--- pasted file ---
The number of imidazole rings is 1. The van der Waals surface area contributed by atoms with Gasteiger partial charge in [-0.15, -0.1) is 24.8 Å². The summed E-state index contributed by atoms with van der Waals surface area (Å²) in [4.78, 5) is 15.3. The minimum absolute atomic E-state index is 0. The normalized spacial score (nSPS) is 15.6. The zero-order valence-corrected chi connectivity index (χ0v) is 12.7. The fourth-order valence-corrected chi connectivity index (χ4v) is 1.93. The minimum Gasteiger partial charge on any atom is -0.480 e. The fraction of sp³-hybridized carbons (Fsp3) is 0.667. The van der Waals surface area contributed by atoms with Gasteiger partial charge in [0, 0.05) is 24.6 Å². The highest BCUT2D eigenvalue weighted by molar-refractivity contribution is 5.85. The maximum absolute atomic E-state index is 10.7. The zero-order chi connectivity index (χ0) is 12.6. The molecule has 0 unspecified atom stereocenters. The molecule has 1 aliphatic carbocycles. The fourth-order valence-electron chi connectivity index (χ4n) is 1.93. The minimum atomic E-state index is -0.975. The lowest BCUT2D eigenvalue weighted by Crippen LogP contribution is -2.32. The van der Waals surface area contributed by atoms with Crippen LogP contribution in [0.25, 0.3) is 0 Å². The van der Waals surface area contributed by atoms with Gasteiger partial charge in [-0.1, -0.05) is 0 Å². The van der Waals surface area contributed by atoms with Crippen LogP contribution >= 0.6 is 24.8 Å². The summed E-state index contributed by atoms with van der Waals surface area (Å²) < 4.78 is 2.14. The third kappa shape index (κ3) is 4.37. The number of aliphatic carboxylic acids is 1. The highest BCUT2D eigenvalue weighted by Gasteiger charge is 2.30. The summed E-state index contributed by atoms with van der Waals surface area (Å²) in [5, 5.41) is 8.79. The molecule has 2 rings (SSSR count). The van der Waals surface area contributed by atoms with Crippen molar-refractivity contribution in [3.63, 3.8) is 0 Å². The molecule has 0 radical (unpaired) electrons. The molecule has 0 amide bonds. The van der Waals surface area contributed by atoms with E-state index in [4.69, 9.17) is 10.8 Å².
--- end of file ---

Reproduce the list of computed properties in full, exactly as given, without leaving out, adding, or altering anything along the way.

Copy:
The number of imidazole rings is 1. The van der Waals surface area contributed by atoms with Gasteiger partial charge in [-0.15, -0.1) is 24.8 Å². The summed E-state index contributed by atoms with van der Waals surface area (Å²) in [4.78, 5) is 15.3. The minimum absolute atomic E-state index is 0. The normalized spacial score (nSPS) is 15.6. The zero-order valence-corrected chi connectivity index (χ0v) is 12.7. The fourth-order valence-corrected chi connectivity index (χ4v) is 1.93. The minimum Gasteiger partial charge on any atom is -0.480 e. The fraction of sp³-hybridized carbons (Fsp3) is 0.667. The van der Waals surface area contributed by atoms with Gasteiger partial charge in [0, 0.05) is 24.6 Å². The highest BCUT2D eigenvalue weighted by molar-refractivity contribution is 5.85. The maximum absolute atomic E-state index is 10.7. The zero-order chi connectivity index (χ0) is 12.6. The molecule has 0 unspecified atom stereocenters. The molecule has 1 aliphatic carbocycles. The fourth-order valence-electron chi connectivity index (χ4n) is 1.93. The minimum atomic E-state index is -0.975. The lowest BCUT2D eigenvalue weighted by Crippen LogP contribution is -2.32. The van der Waals surface area contributed by atoms with Crippen LogP contribution in [0.25, 0.3) is 0 Å². The van der Waals surface area contributed by atoms with Gasteiger partial charge in [-0.1, -0.05) is 0 Å². The van der Waals surface area contributed by atoms with Crippen LogP contribution >= 0.6 is 24.8 Å². The summed E-state index contributed by atoms with van der Waals surface area (Å²) < 4.78 is 2.14. The third kappa shape index (κ3) is 4.37. The number of aliphatic carboxylic acids is 1. The highest BCUT2D eigenvalue weighted by Gasteiger charge is 2.30. The summed E-state index contributed by atoms with van der Waals surface area (Å²) in [5, 5.41) is 8.79. The molecule has 2 rings (SSSR count). The van der Waals surface area contributed by atoms with Crippen molar-refractivity contribution in [3.63, 3.8) is 0 Å². The molecule has 0 radical (unpaired) electrons. The molecule has 0 amide bonds. The van der Waals surface area contributed by atoms with E-state index in [4.69, 9.17) is 10.8 Å².